This hot weather can be a lot for humans to deal with, much less their four-legged friends.
And don’t forget, not only are dogs dealing with this heat under a fur coat, but they’re also just not built the same as we are.
So hot weather can be dangerous to them in ways it’s not for us.
Paula Boyden, Veterinary Director of Dogs Trust, said: ‘We have all been taken by surprise by this glorious late summer weather, but while the sunshine might be great for us, hot weather can cause problems for our canine friends.
‘Dogs can’t regulate their body heat in the same way as humans, so extra care needs to be taken, especially when exercising or travelling in the car.
‘In this weather, there is no safe amount of time to leave your dog alone in the car, even if you leave the window open.’
The charity also points out that leaving your pet alone in a vehicle (or tied up outside) can also increase the risk they could be stolen.
If there’s no way you can get around taking your dog with you in the car on a hot day, you need to avoid being in the car during the hottest times of the day – even if you’re not going very far.
She also points out other things we can do to make sure our dogs stay happy and avoid heatstroke when it’s hot out, such as only walking them in the coolest parts of the day, reducing their exercise, making sure they have access to somewhere cool and out of the sun to lay down, and making sure they always have access to fresh water.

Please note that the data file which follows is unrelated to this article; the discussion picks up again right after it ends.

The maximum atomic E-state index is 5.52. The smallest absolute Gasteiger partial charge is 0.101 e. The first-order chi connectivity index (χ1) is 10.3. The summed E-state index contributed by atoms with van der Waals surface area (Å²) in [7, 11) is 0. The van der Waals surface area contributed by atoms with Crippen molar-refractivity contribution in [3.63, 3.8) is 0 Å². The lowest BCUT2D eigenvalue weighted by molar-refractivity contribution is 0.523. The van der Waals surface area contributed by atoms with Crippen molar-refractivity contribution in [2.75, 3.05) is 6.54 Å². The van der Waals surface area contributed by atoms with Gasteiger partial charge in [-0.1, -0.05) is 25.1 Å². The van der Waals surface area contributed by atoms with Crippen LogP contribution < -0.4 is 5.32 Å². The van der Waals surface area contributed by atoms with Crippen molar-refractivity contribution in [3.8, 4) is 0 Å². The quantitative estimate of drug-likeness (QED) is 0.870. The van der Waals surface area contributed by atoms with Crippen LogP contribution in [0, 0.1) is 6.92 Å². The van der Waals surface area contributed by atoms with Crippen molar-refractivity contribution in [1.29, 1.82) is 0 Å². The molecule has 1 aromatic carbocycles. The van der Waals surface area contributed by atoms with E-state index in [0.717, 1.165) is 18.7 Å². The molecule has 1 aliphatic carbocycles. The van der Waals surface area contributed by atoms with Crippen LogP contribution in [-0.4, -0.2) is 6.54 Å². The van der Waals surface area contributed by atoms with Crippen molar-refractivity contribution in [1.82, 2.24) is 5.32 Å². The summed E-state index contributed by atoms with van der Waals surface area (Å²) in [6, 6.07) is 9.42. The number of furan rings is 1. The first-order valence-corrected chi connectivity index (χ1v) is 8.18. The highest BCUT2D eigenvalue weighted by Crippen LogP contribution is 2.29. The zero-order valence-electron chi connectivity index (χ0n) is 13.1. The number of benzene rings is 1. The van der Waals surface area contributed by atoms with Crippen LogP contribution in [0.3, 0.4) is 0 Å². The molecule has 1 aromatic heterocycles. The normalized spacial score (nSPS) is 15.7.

‘And of course,’ Pauls stressed, ‘never leave your dog alone in a hot car, not even for a short amount of time.
‘If you do suspect your dog has heatstroke, start cooling them and call your vet immediately as it is vital they receive the care they need as soon as possible.’
How to keep your dog safe in hot weather
- Avoid walking or doing activities either indoors or outdoors with your dog at the hottest times of the day.
- Make sure your dog always has access to fresh water, and bring water out on walks with you.
- Check the pavement with your hand before letting your dog walk on it, so they don’t burn their paws.
- Use a cooling mat or wrap an ice pack or frozen water bottle in a tea towel for your pet to lie on.
- Use cold treats from the fridge for added moisture or make an ice lolly from pet-friendly ingredients.
- Use pet-safe sun cream.
The early signs of heatstroke include panting, difficulty breathing, tiredness, being less keen to play, drooling and vomiting.
If your dog is struggling to breathe or has collapsed, you need to call your nearest vet immediately, so they can confirm whether your pet has heatstroke and tell you what to do next.
While you wait for word from your vet, here’s what Dogs Trust say you should do to cool your dog down:
- Move the dog to a shaded and cool area.
- Place them in the breeze of a fan, or in an air-conditioned room
- Offer them drinking water.
- Start cooling them down by soaking their body with tap water, avoiding their face.
- Lie them on a cold wet towel or cooling mat, but don’t place a towel over them as this can raise their temperature.
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